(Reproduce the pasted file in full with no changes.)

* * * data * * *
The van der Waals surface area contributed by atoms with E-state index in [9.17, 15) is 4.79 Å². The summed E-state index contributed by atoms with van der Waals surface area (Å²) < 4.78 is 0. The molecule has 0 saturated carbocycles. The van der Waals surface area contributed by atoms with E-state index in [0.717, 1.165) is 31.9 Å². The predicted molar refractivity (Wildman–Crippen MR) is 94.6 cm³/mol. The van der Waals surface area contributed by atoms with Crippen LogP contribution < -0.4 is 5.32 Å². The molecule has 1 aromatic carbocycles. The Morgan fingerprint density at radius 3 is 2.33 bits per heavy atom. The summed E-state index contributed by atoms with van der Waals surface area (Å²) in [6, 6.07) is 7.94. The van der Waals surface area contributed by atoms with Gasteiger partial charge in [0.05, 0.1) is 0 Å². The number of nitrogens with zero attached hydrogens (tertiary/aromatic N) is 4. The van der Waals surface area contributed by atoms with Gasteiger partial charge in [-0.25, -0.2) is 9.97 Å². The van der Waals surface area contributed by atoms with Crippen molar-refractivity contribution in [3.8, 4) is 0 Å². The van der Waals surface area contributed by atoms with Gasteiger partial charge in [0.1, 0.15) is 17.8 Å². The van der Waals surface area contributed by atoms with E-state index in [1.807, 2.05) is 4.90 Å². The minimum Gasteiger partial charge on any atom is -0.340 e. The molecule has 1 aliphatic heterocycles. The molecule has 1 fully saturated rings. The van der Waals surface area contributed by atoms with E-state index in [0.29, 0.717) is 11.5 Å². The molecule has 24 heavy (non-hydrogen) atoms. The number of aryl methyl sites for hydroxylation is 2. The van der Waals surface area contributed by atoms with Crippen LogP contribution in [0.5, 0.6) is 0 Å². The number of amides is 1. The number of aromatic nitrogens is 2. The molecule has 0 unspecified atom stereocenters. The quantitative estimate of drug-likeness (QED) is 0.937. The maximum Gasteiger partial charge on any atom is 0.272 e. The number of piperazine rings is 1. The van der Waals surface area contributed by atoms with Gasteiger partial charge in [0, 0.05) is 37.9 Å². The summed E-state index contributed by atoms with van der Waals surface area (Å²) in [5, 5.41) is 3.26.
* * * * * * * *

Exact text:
The van der Waals surface area contributed by atoms with E-state index in [9.17, 15) is 4.79 Å². The summed E-state index contributed by atoms with van der Waals surface area (Å²) < 4.78 is 0. The molecule has 0 saturated carbocycles. The van der Waals surface area contributed by atoms with E-state index in [0.717, 1.165) is 31.9 Å². The predicted molar refractivity (Wildman–Crippen MR) is 94.6 cm³/mol. The van der Waals surface area contributed by atoms with Crippen LogP contribution < -0.4 is 5.32 Å². The molecule has 1 aromatic carbocycles. The Morgan fingerprint density at radius 3 is 2.33 bits per heavy atom. The summed E-state index contributed by atoms with van der Waals surface area (Å²) in [6, 6.07) is 7.94. The van der Waals surface area contributed by atoms with Gasteiger partial charge in [0.05, 0.1) is 0 Å². The number of nitrogens with zero attached hydrogens (tertiary/aromatic N) is 4. The van der Waals surface area contributed by atoms with Gasteiger partial charge in [-0.25, -0.2) is 9.97 Å². The van der Waals surface area contributed by atoms with Crippen molar-refractivity contribution in [3.8, 4) is 0 Å². The van der Waals surface area contributed by atoms with Gasteiger partial charge in [0.1, 0.15) is 17.8 Å². The van der Waals surface area contributed by atoms with E-state index in [1.807, 2.05) is 4.90 Å². The minimum Gasteiger partial charge on any atom is -0.340 e. The molecule has 1 aliphatic heterocycles. The molecule has 1 fully saturated rings. The van der Waals surface area contributed by atoms with E-state index in [0.29, 0.717) is 11.5 Å². The molecule has 24 heavy (non-hydrogen) atoms. The number of aryl methyl sites for hydroxylation is 2. The van der Waals surface area contributed by atoms with Crippen LogP contribution in [0.5, 0.6) is 0 Å². The number of amides is 1. The number of aromatic nitrogens is 2. The molecule has 0 unspecified atom stereocenters. The quantitative estimate of drug-likeness (QED) is 0.937. The maximum Gasteiger partial charge on any atom is 0.272 e. The number of piperazine rings is 1. The van der Waals surface area contributed by atoms with Gasteiger partial charge in [0, 0.05) is 37.9 Å². The summed E-state index contributed by atoms with van der Waals surface area (Å²) in [5, 5.41) is 3.26.